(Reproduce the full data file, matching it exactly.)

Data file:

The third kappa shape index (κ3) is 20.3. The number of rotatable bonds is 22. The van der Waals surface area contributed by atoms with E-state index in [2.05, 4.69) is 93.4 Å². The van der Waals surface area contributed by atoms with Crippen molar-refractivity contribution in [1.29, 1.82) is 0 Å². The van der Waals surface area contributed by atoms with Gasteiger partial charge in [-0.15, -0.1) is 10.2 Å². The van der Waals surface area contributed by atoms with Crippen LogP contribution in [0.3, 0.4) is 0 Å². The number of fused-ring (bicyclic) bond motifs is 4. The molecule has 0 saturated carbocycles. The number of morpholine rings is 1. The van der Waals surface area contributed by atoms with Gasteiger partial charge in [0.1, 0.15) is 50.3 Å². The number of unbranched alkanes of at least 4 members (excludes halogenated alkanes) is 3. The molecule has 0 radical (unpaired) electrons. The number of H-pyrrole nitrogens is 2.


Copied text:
The third kappa shape index (κ3) is 20.3. The number of rotatable bonds is 22. The van der Waals surface area contributed by atoms with E-state index in [2.05, 4.69) is 93.4 Å². The van der Waals surface area contributed by atoms with Crippen molar-refractivity contribution in [1.29, 1.82) is 0 Å². The van der Waals surface area contributed by atoms with Gasteiger partial charge in [-0.15, -0.1) is 10.2 Å². The van der Waals surface area contributed by atoms with Crippen LogP contribution in [0.3, 0.4) is 0 Å². The number of fused-ring (bicyclic) bond motifs is 4. The molecule has 0 saturated carbocycles. The number of morpholine rings is 1. The van der Waals surface area contributed by atoms with Gasteiger partial charge in [0.1, 0.15) is 50.3 Å². The number of unbranched alkanes of at least 4 members (excludes halogenated alkanes) is 3. The molecule has 0 radical (unpaired) electrons. The number of H-pyrrole nitrogens is 2.